W eeks ago, we announced that Africa in Dialogue has published an e-book of interviews with the ten poets shortlisted for the 2017 Brunel Poetry Prize. The interviews were conducted by the Website’s editor, Gaamangwe Joy Mogami, and were published in collaboration with Praxis Magazine. We are republishing a few of them.

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Sahro Ali is a Somali-Australian poet whose work explores ghosts of the diaspora, memories and trauma. She is a managing editor at Kerosene Magazine, a fledgling literary magazine created by and for marginalised artists. Her work is forthcoming in an anthology of anti-Trump work called CONTRA, which will be published by Kerosene. This conversation took place via email between Gaamangwe Mogami in the cold, sweetspot of Gaborone, Botswana and Sahro Ali in the vibrant Victoria in Melbourne, Australia by Email.

Gaamangwe

Sahro, congratulations on being shortlisted for the Brunel International African Poetry Prize. What does it mean for you to be shortlisted?

Sahro Ali

Thank you! I’m still trying to wrap my head around it, there were so many amazing and talented poets who entered. I didn’t really think I’d make the cut. The literary community is huge and it’s easy to get overwhelmed and feel like you’re not really a poet/writer if you’re not churning out something every day. For me it’s acknowledging that I am actually a writer. It’s easy to get lost in your own head sometimes.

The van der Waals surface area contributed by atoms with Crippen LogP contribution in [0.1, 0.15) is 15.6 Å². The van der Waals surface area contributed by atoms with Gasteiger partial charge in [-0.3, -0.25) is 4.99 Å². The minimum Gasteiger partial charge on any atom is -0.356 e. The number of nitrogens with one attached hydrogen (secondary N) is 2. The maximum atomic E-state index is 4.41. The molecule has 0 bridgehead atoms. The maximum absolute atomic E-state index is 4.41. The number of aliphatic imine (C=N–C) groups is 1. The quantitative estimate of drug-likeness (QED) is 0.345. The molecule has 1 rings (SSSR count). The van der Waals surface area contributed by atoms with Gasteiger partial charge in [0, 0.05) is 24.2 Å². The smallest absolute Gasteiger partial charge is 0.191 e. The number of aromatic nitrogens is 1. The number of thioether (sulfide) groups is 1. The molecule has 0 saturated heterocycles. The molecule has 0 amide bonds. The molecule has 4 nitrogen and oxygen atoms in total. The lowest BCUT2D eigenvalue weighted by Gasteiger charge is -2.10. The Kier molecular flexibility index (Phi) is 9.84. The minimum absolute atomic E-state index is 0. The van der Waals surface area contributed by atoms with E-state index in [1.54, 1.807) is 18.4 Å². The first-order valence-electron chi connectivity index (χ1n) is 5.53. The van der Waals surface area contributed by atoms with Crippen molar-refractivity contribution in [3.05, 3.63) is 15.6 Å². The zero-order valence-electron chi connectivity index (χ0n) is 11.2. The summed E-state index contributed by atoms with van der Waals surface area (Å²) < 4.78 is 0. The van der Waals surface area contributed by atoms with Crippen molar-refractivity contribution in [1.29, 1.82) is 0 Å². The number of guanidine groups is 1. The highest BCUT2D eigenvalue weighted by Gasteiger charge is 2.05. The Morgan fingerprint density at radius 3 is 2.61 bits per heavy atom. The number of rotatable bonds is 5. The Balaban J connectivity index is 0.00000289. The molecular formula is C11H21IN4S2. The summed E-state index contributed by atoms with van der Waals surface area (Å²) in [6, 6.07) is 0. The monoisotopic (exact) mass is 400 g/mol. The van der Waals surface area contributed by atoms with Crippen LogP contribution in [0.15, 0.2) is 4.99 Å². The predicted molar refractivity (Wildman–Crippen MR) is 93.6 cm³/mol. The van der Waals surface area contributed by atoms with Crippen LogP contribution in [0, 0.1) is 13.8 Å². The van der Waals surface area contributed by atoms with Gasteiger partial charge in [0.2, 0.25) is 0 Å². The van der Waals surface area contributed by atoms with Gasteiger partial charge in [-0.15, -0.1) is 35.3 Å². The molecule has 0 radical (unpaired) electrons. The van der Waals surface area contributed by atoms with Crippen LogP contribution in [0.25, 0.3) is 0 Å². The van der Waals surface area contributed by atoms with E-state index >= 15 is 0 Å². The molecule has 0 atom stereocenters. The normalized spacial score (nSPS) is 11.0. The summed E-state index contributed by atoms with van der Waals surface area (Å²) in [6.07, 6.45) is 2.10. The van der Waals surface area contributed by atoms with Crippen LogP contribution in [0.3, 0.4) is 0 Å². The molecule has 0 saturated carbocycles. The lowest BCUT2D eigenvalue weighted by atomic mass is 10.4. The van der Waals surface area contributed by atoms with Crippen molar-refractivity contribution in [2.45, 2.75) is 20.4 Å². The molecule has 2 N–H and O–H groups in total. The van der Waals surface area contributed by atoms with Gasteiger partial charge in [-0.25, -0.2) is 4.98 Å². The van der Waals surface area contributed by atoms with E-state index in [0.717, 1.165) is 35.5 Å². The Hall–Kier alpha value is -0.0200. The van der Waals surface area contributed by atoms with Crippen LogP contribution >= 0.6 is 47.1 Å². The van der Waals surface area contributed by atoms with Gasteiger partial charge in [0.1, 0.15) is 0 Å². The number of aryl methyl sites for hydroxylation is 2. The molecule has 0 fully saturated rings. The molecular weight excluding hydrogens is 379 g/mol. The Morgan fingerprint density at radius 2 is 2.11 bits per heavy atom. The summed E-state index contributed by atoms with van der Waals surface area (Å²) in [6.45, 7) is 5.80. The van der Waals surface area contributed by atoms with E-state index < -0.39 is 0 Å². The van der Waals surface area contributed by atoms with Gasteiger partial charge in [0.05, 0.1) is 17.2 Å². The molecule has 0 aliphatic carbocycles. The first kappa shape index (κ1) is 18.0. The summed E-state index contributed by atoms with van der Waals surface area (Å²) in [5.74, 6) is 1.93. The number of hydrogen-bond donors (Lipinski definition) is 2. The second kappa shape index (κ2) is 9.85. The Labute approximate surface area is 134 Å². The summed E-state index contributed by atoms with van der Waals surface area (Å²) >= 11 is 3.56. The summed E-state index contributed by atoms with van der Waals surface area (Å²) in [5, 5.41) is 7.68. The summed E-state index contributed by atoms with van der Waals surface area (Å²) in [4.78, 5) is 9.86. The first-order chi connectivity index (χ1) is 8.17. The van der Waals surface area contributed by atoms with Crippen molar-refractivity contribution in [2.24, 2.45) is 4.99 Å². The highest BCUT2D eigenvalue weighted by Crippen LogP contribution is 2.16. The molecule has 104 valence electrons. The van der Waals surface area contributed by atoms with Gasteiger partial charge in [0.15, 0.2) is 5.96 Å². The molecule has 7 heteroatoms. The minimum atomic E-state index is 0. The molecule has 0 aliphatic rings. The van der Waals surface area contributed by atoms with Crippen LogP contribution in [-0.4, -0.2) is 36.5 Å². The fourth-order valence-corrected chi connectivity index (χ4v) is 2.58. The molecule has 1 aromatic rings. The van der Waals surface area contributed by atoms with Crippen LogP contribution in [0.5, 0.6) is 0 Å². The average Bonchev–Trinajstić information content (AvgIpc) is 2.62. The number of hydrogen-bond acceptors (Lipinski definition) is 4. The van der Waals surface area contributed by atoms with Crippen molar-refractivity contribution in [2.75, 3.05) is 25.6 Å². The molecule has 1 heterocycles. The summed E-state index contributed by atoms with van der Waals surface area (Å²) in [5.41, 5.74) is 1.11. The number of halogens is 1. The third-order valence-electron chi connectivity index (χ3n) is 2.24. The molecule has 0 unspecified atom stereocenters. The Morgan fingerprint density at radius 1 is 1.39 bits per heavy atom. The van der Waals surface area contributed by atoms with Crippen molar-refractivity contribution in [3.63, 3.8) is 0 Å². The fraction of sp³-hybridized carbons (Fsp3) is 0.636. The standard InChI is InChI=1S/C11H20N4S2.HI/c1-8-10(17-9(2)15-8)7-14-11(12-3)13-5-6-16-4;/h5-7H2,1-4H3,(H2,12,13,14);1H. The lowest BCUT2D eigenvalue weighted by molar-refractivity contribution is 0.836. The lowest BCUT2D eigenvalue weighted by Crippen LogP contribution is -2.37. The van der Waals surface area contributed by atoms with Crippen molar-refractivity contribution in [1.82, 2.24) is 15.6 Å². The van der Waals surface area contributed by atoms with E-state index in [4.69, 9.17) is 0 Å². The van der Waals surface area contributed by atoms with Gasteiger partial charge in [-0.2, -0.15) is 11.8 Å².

Gaamangwe

It’s really exciting to read all of these works. What inspires your poetry?

Sahro Ali

I’m in that early stage of being a writer where all I can write about is my past experiences and trauma. Which results in crude imagery and language, and I feel like it’s jarring in certain poems. I have a lot of ugly truths to write about and that’s what inspires me to write most of the time. Things that people tend to shy away from and/or are tentative when approaching them. Using soft language to talk about something that’s inherently evil and harrowing is powerful but so is using crude language. It’s like you’re meeting it face to face, and seeing it for what it is, if that makes sense. Other things that inspire me are my friends and how unafraid they are in everything they do.

Gaamangwe

It’s really inspiring and empowering that at the early-stage of your writing, you are already going deep in your traumas. That really takes courage. What traumas from your past experiences are important for you to write about? What do you hope to illuminate about your ugly truths?

Sahro Ali

I’m a daughter of immigrants and watching my parents struggle and try to make a living when I was younger was difficult. Especially as I got older, my parents were convinced I was this Anglicized devil. That’s the subject matter for some of my poems—being stuck between borderlines. To answer the second part of your question, I really don’t know. Right now it’s just acknowledging them and accepting them as they are.

Gaamangwe

Is the conviction that you are an Anglicized devil because of your sexuality? Can you talk to me about existing here and how that conviction affected your personal reality?

Sahro Ali